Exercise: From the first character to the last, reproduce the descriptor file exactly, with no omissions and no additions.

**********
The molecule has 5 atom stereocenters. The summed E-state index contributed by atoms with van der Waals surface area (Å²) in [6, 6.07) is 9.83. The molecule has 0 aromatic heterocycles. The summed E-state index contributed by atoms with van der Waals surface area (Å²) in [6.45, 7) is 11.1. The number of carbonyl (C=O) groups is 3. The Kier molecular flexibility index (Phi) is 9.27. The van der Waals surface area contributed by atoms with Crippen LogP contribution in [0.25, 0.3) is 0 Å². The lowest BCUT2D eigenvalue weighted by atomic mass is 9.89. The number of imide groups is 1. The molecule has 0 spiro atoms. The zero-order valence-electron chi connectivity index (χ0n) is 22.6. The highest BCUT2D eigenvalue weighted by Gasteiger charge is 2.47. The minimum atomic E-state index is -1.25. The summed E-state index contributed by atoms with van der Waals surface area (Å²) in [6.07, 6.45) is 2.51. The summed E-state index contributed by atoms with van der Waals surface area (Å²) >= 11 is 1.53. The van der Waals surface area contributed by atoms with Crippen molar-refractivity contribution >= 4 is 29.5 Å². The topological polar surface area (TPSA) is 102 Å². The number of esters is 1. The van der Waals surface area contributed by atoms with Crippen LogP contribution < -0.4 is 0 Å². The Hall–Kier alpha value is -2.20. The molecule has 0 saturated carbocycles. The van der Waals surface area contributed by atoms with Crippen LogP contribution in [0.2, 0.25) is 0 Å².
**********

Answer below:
The molecule has 5 atom stereocenters. The summed E-state index contributed by atoms with van der Waals surface area (Å²) in [6, 6.07) is 9.83. The molecule has 0 aromatic heterocycles. The summed E-state index contributed by atoms with van der Waals surface area (Å²) in [6.45, 7) is 11.1. The number of carbonyl (C=O) groups is 3. The Kier molecular flexibility index (Phi) is 9.27. The van der Waals surface area contributed by atoms with Crippen LogP contribution in [0.25, 0.3) is 0 Å². The lowest BCUT2D eigenvalue weighted by atomic mass is 9.89. The number of imide groups is 1. The molecule has 0 spiro atoms. The zero-order valence-electron chi connectivity index (χ0n) is 22.6. The highest BCUT2D eigenvalue weighted by Gasteiger charge is 2.47. The minimum atomic E-state index is -1.25. The summed E-state index contributed by atoms with van der Waals surface area (Å²) in [6.07, 6.45) is 2.51. The summed E-state index contributed by atoms with van der Waals surface area (Å²) >= 11 is 1.53. The van der Waals surface area contributed by atoms with Crippen molar-refractivity contribution >= 4 is 29.5 Å². The topological polar surface area (TPSA) is 102 Å². The number of esters is 1. The van der Waals surface area contributed by atoms with Crippen LogP contribution < -0.4 is 0 Å². The Hall–Kier alpha value is -2.20. The molecule has 0 saturated carbocycles. The van der Waals surface area contributed by atoms with Crippen LogP contribution in [0.2, 0.25) is 0 Å².